The Green movement in Iceland

RM og HHAe graenagangaBefore the economical crisis in 2008, Iceland had been governed by the Independence Party for 18 years, much of that time in coalition with the Progressive Party (both centre-right parties). These parties have fought hard for their heavy industry plans and their biggest achievement was the extremely controversial Kárahnjúkar hydropower plant in the highlands, which was built in 2004-2007 after one of the greatest protest ever seen in Iceland. The power plant has a combined capacity of 690 MW and produces power for the aluminium smelter in Reyðarfjörður on the east coast. It is safe to say that the whole project failed to live up to expectations. Hálslón reservoir can rise up to 57 km2 followed by a great sandstorm risk, workers building both power plant and aluminium smelter were in large part foreigners and the projects did not create as many jobs for Icelanders as promised. The latest impact has been the destrucion of Lake Lagarfljót, now so thick with clay from the diverted glacier river Jökla that little life thrives in it. These things were all predicted by scientists and other specialists but warnings were ignored. Shortly after the aluminium smelter in Reyðarfjörður started operating the whole economy of Iceland collapsed and one must wonder if there was some causal link?

After four years under the reign of a left-winged government and a competent Environmental Minister, the tides have now changed. The Progressive- and Independence parties are back in power and already waging a war against Icelandic nature. They want more power plants and they want them fast. Not to create energy for the people themselves but for heavy industry. It would be easy just to bow our heads in defeat and cry silently, hoping that in the next four years the government would not do irreversible harm. But we refuse to do nothing. We will fight and call out to environmentalists in Iceland and abroad to help us. I proudly work for Landvernd, the Icelandic Environment Association, which joined forces with other nature NGO‘s in Iceland and started the Green movement. We made 1000 green flags and got 5000 people (in Reykjavík, a city of 120.000 inhabitants) , at a very short notice, to march for nature on 1st of May 2013, carry the flags and symbolically place them in front of the parliament. It was incredible and we felt strong and united. But one green march is not enough, we need to keep moving and grow in numbers. In the first weeks in power, the new prime minister has made some startling statements, one in particular where he belittles the numerous comments from the public, NGO‘s, municipalities and others on the Master Plan for hydro and geothermal energy resources in Iceland. We joined forces again and a couple of thousands of us met in front of the Government House on the 28th of May where the numerous comments were given to the prime minister‘s PA. We raised our green flags to the sky and our hearts filled with hope. We will do it again and again until our voices are heard and our land is safe.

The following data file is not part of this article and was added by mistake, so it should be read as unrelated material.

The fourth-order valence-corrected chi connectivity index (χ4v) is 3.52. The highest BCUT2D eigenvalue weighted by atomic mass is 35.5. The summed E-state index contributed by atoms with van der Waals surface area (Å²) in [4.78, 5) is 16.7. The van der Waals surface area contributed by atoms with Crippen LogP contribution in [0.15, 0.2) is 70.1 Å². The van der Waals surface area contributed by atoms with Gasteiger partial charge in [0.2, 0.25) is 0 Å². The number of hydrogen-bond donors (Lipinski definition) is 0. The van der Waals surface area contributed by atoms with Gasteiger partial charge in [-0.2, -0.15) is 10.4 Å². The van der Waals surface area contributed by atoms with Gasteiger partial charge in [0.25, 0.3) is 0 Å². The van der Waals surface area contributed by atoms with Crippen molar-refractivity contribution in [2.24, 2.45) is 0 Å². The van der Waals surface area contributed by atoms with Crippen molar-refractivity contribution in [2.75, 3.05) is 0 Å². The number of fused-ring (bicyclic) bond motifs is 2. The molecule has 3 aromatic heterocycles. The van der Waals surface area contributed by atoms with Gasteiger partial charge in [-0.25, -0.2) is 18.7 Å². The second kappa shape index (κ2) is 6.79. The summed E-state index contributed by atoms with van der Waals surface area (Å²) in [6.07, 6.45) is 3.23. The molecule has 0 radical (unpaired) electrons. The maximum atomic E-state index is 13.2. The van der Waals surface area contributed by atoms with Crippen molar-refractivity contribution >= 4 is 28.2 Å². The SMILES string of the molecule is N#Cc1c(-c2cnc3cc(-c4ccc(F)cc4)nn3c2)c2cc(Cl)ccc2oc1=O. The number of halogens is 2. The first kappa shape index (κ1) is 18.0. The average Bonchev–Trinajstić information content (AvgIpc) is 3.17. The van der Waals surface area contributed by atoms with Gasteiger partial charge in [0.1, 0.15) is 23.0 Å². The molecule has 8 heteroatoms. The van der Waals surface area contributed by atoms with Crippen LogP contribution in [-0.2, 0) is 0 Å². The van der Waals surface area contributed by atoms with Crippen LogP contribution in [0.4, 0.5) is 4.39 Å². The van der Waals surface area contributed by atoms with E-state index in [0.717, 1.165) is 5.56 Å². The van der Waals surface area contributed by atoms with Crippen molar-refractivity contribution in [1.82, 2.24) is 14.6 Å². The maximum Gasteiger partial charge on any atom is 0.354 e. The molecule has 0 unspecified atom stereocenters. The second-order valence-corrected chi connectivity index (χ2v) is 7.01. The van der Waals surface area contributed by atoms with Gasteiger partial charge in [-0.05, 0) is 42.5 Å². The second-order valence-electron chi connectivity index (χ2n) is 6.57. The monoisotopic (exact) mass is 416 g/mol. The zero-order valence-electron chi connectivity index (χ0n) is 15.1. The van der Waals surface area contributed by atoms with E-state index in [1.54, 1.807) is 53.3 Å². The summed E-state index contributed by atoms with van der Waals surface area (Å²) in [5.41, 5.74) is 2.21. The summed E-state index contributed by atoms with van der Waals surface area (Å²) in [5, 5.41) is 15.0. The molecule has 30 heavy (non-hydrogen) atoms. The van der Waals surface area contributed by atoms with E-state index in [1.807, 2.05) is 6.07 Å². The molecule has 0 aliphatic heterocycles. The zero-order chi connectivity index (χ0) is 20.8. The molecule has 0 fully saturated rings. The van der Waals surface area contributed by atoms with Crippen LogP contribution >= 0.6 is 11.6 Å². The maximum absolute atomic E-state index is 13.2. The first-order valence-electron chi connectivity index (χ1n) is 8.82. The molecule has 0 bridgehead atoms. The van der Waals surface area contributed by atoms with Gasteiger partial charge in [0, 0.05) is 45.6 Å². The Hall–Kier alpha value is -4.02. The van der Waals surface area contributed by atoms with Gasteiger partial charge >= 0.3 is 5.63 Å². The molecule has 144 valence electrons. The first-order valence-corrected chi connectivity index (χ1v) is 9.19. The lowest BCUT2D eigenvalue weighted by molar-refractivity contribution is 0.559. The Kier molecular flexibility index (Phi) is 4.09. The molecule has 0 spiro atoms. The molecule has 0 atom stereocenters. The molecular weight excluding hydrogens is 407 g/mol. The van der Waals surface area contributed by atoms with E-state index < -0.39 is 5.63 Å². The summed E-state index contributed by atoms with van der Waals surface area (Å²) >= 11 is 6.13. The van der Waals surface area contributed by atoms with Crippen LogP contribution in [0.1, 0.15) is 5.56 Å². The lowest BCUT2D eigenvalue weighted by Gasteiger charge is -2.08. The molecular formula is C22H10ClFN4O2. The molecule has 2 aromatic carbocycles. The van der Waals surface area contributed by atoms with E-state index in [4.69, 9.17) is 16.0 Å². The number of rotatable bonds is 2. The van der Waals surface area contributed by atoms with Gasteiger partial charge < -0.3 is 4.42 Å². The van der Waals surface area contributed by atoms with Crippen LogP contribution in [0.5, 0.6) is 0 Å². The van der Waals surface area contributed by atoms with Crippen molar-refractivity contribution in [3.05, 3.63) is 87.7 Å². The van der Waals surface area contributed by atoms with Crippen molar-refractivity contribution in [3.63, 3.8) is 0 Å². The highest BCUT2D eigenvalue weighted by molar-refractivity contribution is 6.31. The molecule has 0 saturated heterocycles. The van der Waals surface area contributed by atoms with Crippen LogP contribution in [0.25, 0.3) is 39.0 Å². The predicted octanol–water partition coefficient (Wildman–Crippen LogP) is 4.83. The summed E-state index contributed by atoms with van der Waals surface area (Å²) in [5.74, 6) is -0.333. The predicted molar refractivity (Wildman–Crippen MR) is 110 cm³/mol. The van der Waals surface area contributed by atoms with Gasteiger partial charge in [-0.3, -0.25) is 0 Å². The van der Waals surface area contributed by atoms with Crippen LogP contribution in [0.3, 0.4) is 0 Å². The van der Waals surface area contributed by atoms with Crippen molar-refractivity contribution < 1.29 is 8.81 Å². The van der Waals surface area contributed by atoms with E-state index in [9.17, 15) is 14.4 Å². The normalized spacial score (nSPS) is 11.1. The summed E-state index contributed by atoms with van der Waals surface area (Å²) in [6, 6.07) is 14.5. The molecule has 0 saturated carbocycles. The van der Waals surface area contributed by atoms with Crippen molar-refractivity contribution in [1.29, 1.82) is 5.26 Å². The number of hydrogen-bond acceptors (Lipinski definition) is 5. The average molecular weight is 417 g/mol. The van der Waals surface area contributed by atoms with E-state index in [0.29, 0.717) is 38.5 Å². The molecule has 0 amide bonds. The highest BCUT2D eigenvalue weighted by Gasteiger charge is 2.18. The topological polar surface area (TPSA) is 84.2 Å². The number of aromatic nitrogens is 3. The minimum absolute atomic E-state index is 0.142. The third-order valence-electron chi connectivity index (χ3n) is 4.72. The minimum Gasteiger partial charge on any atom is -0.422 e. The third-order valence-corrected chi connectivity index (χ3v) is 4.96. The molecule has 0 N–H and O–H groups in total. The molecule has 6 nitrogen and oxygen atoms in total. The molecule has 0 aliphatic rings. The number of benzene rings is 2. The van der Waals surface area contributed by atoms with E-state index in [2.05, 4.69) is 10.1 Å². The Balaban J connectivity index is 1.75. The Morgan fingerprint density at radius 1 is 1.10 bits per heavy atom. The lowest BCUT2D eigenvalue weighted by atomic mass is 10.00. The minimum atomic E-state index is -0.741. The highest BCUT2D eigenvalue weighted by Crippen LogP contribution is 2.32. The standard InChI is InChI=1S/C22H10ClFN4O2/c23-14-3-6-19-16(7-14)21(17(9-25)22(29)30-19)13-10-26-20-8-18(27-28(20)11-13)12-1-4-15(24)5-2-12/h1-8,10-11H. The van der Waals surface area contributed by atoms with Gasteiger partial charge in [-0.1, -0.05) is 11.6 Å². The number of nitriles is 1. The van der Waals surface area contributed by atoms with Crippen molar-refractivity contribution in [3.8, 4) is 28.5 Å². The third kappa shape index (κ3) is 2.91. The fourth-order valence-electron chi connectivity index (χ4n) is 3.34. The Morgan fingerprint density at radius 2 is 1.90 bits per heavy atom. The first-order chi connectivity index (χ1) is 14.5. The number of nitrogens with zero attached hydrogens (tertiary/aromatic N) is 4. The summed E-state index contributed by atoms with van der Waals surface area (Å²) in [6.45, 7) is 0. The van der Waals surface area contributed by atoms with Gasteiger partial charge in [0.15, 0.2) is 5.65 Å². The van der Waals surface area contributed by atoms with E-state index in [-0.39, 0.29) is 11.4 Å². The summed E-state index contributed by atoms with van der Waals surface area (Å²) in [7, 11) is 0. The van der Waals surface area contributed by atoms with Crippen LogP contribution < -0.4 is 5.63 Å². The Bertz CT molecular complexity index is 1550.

Rannveig

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About Rannveig

I am a wildlife ecologist with a broad biological work experience. I have done research onthe Micropthalmia mouse gene and Blue mussels, worked with the small Australian marsupial Swamp Antechinus in my Masters project and the American mink and climate change in Iceland was the subject of my PhD project. Even though I have specialized in carnivorous mammals, I am passionate about anything to do with the environment, invasive species, pollution, climate change, habitat loss and other big global issues. I hold a diploma in film making and now work for Landvernd, the Icelandic Environment Association. My interests include travels, nature photography and playing classical and Celtic music.

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